Watch Surgeons Remove Glowing Cancer Cells From a Patient's Ovary

The surgeons in this (somewhat gory, you've been warned!) video followed a lighted path to the cancer cells they needed to remove.


Purdue researchers made the cancer cells glow using a dye that stained only the bad cells in the ovaries of 10 women in a small study published on Sunday in Nature Medicine.

Ovarian cancer is notoriously difficult to detect, so if the technology becomes part of regular practice, it could save countless lives. And it could work for 40 percent of all cancers including lung, kidney, endometrial, breast and colon cancers.


Other methods for making cancer cells glow have been tested, and one even clinched a Nobel Prize in chemistry.

But scientists say this latest effort helps surgeons spot a tumor 30 times smaller than previous techniques.

They induced the glow by injecting the patients with a dye that's attracted to folate, a form of vitamin B that's abundant in many types of cancer cells. Using a special camera, the cells appeared as green and glowing patches on a monitor.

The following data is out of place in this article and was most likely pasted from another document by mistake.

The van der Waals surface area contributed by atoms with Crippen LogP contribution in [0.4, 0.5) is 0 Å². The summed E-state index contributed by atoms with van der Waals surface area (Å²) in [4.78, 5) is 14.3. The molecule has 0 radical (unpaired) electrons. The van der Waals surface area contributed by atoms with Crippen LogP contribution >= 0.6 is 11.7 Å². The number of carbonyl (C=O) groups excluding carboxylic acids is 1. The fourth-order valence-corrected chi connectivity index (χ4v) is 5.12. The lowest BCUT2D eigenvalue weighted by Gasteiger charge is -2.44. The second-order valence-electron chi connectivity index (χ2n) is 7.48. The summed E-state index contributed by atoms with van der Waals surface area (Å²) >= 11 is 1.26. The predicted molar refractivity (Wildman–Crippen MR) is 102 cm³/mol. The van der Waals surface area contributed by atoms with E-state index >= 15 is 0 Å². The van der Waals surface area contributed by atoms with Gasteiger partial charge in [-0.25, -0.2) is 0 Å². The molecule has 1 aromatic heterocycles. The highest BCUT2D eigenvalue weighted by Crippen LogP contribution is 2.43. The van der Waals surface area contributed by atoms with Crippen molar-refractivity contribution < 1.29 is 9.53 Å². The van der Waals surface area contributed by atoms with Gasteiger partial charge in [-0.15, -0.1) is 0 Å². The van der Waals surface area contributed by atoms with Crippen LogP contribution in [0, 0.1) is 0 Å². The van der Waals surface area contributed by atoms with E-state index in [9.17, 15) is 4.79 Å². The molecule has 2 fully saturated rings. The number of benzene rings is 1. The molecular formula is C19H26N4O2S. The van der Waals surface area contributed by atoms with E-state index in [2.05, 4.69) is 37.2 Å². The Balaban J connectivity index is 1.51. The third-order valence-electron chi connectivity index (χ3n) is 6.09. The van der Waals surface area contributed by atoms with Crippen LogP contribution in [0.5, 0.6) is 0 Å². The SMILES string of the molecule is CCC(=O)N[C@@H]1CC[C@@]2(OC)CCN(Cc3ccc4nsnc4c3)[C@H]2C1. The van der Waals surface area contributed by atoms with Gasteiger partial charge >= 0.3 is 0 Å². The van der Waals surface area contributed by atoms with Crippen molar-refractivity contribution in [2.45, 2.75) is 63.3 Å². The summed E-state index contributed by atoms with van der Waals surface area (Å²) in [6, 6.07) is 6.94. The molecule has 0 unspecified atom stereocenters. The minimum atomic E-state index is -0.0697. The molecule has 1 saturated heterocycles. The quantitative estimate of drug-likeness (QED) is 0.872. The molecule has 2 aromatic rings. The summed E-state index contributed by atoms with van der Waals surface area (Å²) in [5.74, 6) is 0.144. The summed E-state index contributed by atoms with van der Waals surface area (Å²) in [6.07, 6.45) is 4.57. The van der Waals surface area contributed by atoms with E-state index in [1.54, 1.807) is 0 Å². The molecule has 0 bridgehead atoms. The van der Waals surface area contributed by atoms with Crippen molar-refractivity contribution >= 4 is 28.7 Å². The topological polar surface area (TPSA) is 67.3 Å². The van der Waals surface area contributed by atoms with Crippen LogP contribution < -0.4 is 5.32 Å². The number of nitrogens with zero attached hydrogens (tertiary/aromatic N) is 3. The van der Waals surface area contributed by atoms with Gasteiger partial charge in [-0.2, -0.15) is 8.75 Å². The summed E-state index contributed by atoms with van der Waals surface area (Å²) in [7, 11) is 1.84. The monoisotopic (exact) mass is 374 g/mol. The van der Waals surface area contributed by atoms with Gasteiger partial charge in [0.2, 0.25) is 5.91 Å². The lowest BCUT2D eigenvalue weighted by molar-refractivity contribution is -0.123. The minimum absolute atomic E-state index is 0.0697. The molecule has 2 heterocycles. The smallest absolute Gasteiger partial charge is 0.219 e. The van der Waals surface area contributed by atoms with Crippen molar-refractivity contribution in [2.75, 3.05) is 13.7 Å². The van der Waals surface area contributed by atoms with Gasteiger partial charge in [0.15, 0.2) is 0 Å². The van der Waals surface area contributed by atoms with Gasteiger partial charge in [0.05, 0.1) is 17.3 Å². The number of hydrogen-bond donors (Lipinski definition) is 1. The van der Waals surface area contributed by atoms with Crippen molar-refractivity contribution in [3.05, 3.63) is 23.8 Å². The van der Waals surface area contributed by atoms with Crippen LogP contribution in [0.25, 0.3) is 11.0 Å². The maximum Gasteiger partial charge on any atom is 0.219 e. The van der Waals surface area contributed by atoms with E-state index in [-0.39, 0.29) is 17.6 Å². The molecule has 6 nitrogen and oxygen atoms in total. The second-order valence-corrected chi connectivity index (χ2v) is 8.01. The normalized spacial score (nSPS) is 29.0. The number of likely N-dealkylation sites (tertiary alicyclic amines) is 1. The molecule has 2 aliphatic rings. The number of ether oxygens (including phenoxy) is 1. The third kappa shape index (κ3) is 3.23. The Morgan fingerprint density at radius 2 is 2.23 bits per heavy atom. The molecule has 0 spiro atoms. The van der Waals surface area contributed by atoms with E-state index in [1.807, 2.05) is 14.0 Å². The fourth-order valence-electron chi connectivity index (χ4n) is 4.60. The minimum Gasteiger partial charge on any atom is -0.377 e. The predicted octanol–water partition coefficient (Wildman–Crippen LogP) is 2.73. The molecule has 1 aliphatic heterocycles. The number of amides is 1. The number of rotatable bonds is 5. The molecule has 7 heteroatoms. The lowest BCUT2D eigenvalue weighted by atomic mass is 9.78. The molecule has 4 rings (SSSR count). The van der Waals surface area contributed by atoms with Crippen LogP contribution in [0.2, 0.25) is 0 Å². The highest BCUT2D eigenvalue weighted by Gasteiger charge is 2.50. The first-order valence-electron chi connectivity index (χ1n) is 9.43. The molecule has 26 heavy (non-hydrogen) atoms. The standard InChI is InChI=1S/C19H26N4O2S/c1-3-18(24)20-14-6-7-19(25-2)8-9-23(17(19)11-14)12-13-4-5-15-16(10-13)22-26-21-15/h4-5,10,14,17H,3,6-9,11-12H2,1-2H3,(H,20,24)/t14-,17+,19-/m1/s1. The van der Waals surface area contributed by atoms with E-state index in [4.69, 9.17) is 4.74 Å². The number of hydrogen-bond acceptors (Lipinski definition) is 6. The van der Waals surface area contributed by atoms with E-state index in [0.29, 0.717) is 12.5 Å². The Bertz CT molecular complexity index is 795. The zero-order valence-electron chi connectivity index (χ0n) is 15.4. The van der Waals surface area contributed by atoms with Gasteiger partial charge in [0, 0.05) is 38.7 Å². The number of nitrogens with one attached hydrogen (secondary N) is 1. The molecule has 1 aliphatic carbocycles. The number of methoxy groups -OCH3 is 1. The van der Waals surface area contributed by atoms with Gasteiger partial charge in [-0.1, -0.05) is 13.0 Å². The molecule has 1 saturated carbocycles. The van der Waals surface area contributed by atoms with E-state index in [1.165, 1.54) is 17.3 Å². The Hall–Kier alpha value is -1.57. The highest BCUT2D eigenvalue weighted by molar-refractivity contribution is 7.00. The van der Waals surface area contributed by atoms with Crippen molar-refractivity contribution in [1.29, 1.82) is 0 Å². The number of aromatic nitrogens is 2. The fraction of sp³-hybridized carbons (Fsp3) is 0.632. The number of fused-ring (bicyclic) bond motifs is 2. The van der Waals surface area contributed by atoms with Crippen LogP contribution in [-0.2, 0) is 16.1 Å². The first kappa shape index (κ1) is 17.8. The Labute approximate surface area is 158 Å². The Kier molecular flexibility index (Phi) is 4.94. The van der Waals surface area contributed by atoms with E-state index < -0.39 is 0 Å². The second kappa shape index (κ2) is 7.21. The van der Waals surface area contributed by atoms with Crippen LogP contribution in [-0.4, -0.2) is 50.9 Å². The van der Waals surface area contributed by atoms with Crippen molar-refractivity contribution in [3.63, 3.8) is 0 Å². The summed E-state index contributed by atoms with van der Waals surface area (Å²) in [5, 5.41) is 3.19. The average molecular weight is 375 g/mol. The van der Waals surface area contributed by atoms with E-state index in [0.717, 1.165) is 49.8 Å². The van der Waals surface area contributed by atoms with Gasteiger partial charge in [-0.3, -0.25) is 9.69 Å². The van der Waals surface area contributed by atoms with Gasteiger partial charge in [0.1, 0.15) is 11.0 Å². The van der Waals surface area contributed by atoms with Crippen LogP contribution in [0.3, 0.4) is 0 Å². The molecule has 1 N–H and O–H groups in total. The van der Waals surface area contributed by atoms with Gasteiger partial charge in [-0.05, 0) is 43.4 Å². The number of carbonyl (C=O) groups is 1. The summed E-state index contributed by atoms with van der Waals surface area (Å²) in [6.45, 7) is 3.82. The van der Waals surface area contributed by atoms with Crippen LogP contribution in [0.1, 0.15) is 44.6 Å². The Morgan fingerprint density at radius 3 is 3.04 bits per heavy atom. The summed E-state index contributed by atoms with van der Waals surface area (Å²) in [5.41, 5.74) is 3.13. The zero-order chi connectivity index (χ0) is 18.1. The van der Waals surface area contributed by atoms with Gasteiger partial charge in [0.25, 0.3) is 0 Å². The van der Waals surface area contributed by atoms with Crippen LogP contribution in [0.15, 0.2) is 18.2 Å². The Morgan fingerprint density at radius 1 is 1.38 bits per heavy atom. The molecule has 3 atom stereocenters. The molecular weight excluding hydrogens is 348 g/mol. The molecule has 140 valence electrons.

Questions for the researchers: After you guys cure cancer, can you make us glow in the dark? Like, our whole body? It could be a fun celebratory thing! And can we have a little remote that we can use to control when we glow? And can we pick different colors depending on our mood, or shoes? Thanks!


[The Daily Mail; Video: Purdue University]

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Not from the ovary. Those were peritoneal mets.